MSLs are involved in many aspects including defining KOLs, disease state and therapeutic training, learning clinical data as it becomes available, potentially assisting with study design or additional assessments that will add value as the product prepares to launch, examining the competitive landscape and learning that data, patient perspectives, planning for launch, formulary presentations, and other things.  This is a hopeful and exciting time for a new product on the horizon and everyone waits with intense anticipation for the regulatory approval to allow the next stage to begin! 

Launch through Peri-launch:

The excitement mounts as a new product approval brings launch plans imminently!  MSLs will be laying out plans to support the launch meeting, educating the organization on disease and key data, how products should be used and approved label, plans for KOL engagement, and potentially hiring more MSLs to build out the team and assure adequate coverage. MSLs often assist with formulary presentations to increase access to a new product, educate KOLs / HCPs on the new product, label, and differentiation from competitors, answering many medical questions, attending medical conferences, and assisting with sales training, speaker training…..a flurry of activity!  Bring your running shoes! 

Post Launch / Mature Product through Patent expiry:

At this point, MSLs are a well-oiled machine with a ready answer to nearly any question about the product, label, and disease being treated; MSLs may be more active in further research with ISTs and sponsor trials, brand planning, competitor landscape monitoring and education internally, continued KOL development and partnership, looking for new ways to keep a mature product fresh and useful in clinicians’ armamentarium of treatments.  MSLs will need to be strategic and opportunistic to breathe new life into mature products and have something new to engage with their KOLs.  As patent expiry nears, MSLs may be transitioning to other products, teams or disease areas for the next chapter in a career. 

How does one prepare for a successful MSL interview?

Key Steps to Consider when Interviewing for an MSL position:

  • Read the job description carefully; MSL roles vary by company and product lifecycle stage
  • Consider tailoring your resume / CV to ideally match the job description with actual experience you have (don’t try to fake experience because you may or likely will be asked about it in interviews and lack of experience will show in the response; I have seen this happen when interviewing MSL candidates); get MSL / MSL leader in your network to review your resume / CV to offer advice
  • Listen carefully to the hiring manager/recruiter when they tell you how the interview process will happen, what you need to do to prepare and tips for success.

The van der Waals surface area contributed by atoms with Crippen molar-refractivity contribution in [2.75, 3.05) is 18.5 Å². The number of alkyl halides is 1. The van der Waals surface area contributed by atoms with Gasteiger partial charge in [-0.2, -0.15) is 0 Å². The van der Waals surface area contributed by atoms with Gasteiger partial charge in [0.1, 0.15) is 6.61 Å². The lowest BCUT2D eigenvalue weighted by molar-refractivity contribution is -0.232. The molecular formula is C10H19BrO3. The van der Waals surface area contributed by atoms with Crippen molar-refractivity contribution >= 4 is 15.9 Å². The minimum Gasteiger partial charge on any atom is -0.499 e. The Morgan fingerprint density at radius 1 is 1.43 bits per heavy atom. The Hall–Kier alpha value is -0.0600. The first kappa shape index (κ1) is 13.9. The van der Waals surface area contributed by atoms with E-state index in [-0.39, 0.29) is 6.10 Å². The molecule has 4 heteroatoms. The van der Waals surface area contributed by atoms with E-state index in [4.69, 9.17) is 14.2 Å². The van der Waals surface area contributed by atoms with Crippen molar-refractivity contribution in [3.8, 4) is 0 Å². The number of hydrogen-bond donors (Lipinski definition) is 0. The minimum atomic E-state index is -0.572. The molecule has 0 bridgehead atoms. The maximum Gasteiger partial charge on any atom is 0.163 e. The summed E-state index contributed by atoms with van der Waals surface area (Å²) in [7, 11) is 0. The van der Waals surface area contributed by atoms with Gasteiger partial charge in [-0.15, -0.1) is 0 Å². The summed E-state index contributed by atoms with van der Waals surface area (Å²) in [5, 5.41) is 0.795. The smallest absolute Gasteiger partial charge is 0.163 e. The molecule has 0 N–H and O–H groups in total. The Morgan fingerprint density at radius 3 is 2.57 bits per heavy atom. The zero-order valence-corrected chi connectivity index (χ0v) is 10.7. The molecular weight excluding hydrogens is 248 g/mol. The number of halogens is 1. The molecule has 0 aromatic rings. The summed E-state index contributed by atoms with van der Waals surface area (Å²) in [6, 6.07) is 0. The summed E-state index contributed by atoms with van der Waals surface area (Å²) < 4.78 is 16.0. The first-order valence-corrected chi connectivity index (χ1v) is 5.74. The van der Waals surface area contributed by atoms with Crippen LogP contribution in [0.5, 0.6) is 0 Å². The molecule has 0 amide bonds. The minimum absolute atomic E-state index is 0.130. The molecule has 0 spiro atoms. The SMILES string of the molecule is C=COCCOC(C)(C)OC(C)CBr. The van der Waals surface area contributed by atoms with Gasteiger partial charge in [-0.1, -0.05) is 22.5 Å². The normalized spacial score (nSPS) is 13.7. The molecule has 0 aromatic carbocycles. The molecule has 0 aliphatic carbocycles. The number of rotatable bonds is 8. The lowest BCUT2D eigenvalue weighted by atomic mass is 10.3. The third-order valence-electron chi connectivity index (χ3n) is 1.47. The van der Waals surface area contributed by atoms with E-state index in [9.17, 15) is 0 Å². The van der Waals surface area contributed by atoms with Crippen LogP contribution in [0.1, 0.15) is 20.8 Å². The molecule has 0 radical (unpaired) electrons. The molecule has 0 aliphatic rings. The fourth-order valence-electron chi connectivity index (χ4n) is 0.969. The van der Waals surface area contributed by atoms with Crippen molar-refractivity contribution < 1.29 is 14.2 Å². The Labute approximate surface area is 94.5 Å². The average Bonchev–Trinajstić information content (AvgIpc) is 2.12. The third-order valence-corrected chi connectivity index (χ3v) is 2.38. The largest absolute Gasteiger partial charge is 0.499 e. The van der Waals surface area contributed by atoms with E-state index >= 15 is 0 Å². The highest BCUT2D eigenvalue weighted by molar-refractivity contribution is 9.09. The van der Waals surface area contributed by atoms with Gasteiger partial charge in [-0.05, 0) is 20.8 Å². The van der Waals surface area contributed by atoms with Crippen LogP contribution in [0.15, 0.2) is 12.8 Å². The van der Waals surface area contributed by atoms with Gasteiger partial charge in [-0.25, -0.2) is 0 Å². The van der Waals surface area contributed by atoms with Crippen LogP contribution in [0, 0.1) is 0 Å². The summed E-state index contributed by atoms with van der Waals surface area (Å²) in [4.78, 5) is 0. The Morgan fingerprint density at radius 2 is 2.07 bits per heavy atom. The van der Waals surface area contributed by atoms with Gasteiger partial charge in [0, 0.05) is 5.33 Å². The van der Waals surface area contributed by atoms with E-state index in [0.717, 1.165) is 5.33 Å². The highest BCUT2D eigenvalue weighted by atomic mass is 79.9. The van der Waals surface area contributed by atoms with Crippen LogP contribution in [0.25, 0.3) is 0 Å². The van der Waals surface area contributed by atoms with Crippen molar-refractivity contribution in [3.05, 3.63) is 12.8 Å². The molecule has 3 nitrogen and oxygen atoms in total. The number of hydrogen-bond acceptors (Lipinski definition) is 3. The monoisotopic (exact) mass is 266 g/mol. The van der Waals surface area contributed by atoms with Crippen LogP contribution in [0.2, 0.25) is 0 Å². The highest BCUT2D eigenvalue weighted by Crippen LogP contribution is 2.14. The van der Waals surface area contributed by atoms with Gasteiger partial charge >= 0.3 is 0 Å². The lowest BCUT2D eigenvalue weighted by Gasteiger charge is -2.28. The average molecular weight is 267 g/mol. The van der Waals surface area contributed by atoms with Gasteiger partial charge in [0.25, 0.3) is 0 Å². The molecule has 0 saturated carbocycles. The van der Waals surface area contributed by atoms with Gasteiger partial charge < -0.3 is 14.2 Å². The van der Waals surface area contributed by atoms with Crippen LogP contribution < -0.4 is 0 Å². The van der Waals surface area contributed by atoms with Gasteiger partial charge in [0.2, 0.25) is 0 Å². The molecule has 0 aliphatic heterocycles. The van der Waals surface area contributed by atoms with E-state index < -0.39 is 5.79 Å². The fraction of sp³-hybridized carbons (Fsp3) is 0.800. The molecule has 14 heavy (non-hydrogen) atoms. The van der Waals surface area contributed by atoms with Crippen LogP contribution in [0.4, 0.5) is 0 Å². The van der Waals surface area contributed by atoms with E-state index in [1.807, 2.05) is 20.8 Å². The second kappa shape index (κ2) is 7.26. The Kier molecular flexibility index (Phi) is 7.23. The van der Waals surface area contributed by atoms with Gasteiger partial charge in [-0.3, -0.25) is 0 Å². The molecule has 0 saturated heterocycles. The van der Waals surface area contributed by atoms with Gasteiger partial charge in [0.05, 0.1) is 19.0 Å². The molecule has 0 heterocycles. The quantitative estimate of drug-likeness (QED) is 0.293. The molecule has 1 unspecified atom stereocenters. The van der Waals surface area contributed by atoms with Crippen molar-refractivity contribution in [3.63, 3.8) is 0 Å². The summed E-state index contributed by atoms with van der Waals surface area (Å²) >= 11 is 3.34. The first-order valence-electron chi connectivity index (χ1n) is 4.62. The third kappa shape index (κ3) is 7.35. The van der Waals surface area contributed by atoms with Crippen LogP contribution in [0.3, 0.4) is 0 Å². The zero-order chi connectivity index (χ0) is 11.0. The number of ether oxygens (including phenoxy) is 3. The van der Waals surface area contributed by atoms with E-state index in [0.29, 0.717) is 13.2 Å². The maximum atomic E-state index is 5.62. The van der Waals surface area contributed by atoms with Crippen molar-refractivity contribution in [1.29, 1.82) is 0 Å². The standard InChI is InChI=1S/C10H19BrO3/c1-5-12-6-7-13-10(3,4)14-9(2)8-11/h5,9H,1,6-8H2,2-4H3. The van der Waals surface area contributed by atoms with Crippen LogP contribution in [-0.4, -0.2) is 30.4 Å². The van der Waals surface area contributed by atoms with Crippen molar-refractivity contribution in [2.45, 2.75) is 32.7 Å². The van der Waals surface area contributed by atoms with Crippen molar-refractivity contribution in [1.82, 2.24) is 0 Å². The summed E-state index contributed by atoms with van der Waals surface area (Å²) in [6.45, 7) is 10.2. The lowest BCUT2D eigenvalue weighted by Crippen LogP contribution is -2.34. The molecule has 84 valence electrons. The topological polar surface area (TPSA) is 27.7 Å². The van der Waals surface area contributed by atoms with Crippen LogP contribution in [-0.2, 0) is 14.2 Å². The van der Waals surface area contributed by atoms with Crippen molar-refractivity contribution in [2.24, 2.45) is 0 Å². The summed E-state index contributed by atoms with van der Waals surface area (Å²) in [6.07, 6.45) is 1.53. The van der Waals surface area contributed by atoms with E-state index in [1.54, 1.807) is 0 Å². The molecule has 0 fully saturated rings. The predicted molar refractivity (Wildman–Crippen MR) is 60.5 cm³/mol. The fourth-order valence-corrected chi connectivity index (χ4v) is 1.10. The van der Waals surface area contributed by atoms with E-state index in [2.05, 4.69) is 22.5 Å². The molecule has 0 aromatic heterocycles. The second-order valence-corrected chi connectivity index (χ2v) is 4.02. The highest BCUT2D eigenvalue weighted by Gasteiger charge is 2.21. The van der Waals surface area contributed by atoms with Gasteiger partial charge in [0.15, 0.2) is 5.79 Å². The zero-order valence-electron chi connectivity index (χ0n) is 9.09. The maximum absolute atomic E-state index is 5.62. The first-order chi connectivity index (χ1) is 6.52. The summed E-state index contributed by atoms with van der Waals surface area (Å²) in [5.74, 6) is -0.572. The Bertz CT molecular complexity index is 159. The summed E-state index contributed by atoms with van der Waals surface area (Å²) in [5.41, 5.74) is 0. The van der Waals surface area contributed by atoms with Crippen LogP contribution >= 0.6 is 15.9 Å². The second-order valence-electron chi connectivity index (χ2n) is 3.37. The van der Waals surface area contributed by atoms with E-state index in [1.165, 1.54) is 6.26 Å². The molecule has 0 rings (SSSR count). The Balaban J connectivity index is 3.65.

• Prepare fully for the interview in advance; read about the company, talk to colleagues at the company if you know them, try to do a field shadow day with MSL if you are new to the MSL profession and want to get a clear first-hand perspective of what MSLs do.  If you are asked to do a presentation during the interview, again listen carefully to what is asked of you; research your topic well, cite your references on each slide at bottom, bring a folder of key references with you in case someone asks about a particular reference you cite, understand the disease/condition, patient perspectives, treatment options and be prepared to answer questions.  If you don’t know an answer, have a professional way of responding and offer to look up the information with quick follow up to show you can handle this situation in a real MSL role. 
  • Before you go to the interview, look at MSL capabilities such as teamwork, leadership, decision making, strategic thinking, innovation, compliance (not a complete listing here) and develop a STAR format example or 2 for each of these capabilities where you explain a Situation or Task you faced as an MSL or in prior position, the Actions you took and Results you achieved. These are situational/behavioral based questions you are likely to encounter in an interview.  If you do this ahead of time, it’s easy to recall your examples and concisely reply to questions.   If asked a negative example, be sure to end on a positive note about what you learned or would do differently to achieve a positive result.  Also, know your personal strengths and weaknesses; have examples for both in case asked; for weakness, try to turn it into a strength such as being very detail oriented or wanting to be on time always. 
  • Make good eye contact, listen well, don’t talk over others, be well rested and professionally dressed, give a firm handshake and smile!  These are obvious things to do, but it’s surprising how often they are overlooked!